Our Community » Celebrating Hispanic Heritage Month

Celebrating Hispanic Heritage Month

We are celebrating Hispanic Heritage Month! We asked members of our city school staff what their heritage means to them and how they celebrate throughout the year. 

Diego Ernesto Wilson

City of Fairfax Schools, Assistant to the Superintendent


Education: Virginia Master Mechanical Tradesman

James Madison University BBA-International Finance

George Mason University Masters Education Leadership


What country/countries are you/your family from?

Ecuador, South America


How has your Hispanic/Latino culture influenced who you are today? The Latino culture has a high regard for family and maintaining bonds with immediate members and extended family. Our values are based on Judeo/Christian beliefs and following those tenets are important in our lives. Education is also held in high regard and important to maintaining the liberties, which is why we came to the USA.


What are important cultural celebrations/traditions/values/events do you and your family celebrate or honor? Most of our celebrations are around religious holidays, Christmas, Chanukah and Easter, Passover, Rosh Hashanah, and Yom Kippur are what comes to mind.  We have adopted Halloween and Thanksgiving and made it part of our get-togethers.  

Bruni Herring,

Spanish Teacher (Levels 1 and 2)

Fairfax High School


University/Degree(s) Marymount College, Tarrytown, NY, BA Speech Communications and Drama, currently working on a Masters in Spanish from Idaho State University (online program)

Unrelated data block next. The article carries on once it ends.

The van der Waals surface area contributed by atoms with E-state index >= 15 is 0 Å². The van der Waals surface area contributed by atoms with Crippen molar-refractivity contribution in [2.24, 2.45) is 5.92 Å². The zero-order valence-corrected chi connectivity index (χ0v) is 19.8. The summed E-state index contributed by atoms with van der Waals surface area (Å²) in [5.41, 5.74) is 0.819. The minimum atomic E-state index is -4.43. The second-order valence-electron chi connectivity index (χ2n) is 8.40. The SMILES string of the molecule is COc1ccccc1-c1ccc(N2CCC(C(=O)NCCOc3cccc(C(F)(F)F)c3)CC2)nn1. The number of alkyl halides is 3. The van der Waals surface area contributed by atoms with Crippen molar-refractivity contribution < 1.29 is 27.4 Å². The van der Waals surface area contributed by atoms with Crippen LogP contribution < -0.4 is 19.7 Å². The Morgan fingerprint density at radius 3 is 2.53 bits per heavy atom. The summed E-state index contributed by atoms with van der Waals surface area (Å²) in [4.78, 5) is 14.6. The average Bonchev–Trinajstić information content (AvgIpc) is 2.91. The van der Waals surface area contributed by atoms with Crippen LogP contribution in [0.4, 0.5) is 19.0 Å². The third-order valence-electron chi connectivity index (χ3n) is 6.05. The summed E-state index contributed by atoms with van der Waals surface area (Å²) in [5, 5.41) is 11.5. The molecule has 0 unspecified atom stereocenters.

What country/countries are you/your family from? My dad was from the Dominican Republic


How has your Hispanic/Latino culture influenced who you are today? I grew up in an area in New York City called Washington Heights, also known as Little Dominican Republic for all the Dominicans who reside in that section of the city. Everyone knew everybody and took care of each other. Merengue could be heard throughout the neighborhood. Summer wasn't just for us kids, men would set up card tables on the block to play dominoes for hours. The aroma of traditional Dominican food was everywhere and you respected everyone's mom as if she was your own.  My culture taught me to be an honest, caring and giving person. Growing up, that's what we did as a community and that is what I have tried to pass on to my own children and to my students.


What are important cultural celebrations/traditions/values/events do you and your family celebrate or honor? Our faith in God, food, music and baseball are the first things that come to mind.  Making certain foods during the holidays like Christmas and Easter- a roast pork called Pernil (Dominican Style) and lots of other dishes for special occasions. The fun is in the name La Bandera (the flag) white rice, red beans and some type of meat, Moros y Cristianos (Moors and Christians) White rice mixed with black beans, Los Tres Golpes (The Three Hits; punches) Plantain, Dominican Salami, fried queso blanco with eggs over easy and my favorite drink Morir Soñando (to Die Dreaming) a mix of milk and orange juice. I know it doesn't sound good, but it's like drinking a creamsicle. Merengue is fast paced, but easy to dance to and of course we love our baseball. My son grew up playing and still does today in college.

Sonia Calderon-Teran

Katherine Johnson Middle School

ESOL Teacher (Social Studies and English)



University: B.S. Business Administration from George Mason University

M.Ed. Curriculum and Instruction with Endorsement in ESOL K-12


Family: I am from Bolivia; I came to the United States when I was 16 years old.